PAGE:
I had a little malfunction with my medication for a while but now I’m back on track. I can hardly wait to use my next Peter Pauper journal, the cover design is so pretty. The image is called “Mystic Moon.” Soon I will spoil its virgin pages with the scope of my thought and probably never get anywhere; no kind of revelation that lasts more than a day. Right now I’m stuck on the problem of logic versus poetic language. If you think like a positivist, then what do you do with poetry, unless poetry is grounded in reality like with Carlos Williams? I haven’t looked at Richard Hugo’s poetry in a very long time, but I remember how dense and difficult it was. The difficulty was not due to being abstract at all, but rather the diction was quite deliberate and unexpected, original at every point, with lots of adjectives. The method of contemporary poetry is much different from Romanticism and Modernism. It cuts down all abstracts and employs details to evoke emotion in the reader. Or anyway, that’s what I was taught in my last writing workshop. It’s a lesson I mostly disregard nowadays, though maybe heeding it would benefit my writing today. And I owe this learning to Ellen, wherever she is now. She reminds me that American poetry didn’t end with the Modern movement.
On one side time, eternity the other:
The Dickinsonian sky’s a leaden veil
By grace so interposed that human eye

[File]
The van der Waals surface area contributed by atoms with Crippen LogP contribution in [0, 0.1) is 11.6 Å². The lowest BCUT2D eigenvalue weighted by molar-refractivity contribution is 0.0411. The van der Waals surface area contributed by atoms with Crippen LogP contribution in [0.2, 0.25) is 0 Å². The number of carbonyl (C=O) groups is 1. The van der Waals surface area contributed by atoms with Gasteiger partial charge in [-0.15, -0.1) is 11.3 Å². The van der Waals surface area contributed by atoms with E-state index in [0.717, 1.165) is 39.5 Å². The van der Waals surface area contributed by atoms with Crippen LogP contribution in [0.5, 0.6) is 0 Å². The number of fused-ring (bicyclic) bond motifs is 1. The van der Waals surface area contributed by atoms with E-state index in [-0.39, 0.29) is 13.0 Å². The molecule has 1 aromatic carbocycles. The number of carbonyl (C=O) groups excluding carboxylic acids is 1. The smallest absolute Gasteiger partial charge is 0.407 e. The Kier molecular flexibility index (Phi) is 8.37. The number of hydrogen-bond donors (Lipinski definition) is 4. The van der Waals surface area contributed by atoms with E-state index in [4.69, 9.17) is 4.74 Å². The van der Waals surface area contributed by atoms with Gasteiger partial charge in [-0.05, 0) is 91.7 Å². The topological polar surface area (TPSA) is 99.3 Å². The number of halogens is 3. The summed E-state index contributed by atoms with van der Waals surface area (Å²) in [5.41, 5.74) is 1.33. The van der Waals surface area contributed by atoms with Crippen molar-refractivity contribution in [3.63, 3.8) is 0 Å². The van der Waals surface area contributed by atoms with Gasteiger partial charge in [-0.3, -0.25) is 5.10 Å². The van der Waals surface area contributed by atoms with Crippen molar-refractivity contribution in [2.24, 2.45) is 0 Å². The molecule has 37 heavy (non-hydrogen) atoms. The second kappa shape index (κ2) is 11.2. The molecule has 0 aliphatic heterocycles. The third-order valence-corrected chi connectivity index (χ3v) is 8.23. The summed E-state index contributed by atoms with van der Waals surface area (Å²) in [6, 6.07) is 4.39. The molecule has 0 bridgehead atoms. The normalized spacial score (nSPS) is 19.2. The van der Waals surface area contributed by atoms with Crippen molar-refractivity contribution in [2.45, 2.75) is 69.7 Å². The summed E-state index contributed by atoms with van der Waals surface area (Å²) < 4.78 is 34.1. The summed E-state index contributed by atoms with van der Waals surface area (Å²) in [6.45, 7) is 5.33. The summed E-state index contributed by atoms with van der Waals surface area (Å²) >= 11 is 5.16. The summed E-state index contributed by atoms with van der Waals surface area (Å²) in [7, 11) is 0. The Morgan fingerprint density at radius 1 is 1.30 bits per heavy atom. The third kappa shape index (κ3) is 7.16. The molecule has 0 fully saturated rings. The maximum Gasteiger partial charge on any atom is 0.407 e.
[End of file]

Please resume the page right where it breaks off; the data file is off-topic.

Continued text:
Won’t be offended and the heart won’t quail.
The landscape shows us nothing but a screen,
Blank sheet on which we paint the natural world
From Spiritus Mundi within ourselves,
Like raveling out the colors in us furled.
But if we really want to know the truth,
One way to revelation can obtain:
To ride the hills and canyons on the moon
For Eldorado someplace in the brain.
And travel by balloon’s the surest path:
You navigate by myth and not by math.
Life’s little rewards:
There is nothing
A glass of water
In the winter
Cold from the tap
Barely above freezing
A delicious nap
To put your mood
On the moon.
Clothed in Heavenly Light,
Neil Peart appeared to me
In a half waking dream
And taught me the meaning
Of his song “Heresy”
On the Rush disc of thirty years ago.
It was important to me
Not only because of the Berlin Wall
But it was the year I fell ill
With this dreaded disease
That changed the whole course
Of my life,
Giving it a purpose
Unguessed by the living,
But to Mr Peart
It makes perfect sense
In the unfathomed ways
Of the Other Side.
Upon an autumn morning, innocent,
I wandered home from the convenience store
Weighed down with Dog Chow and my groceries,
When falling like a thunderbolt from the blue
The bald eagle clutched me in his crooked hands
And flew me away to drop me in a dump,
Leaving behind my patriot shopping bag
And bag of dog food on the asphalt street.
Quarter after eleven.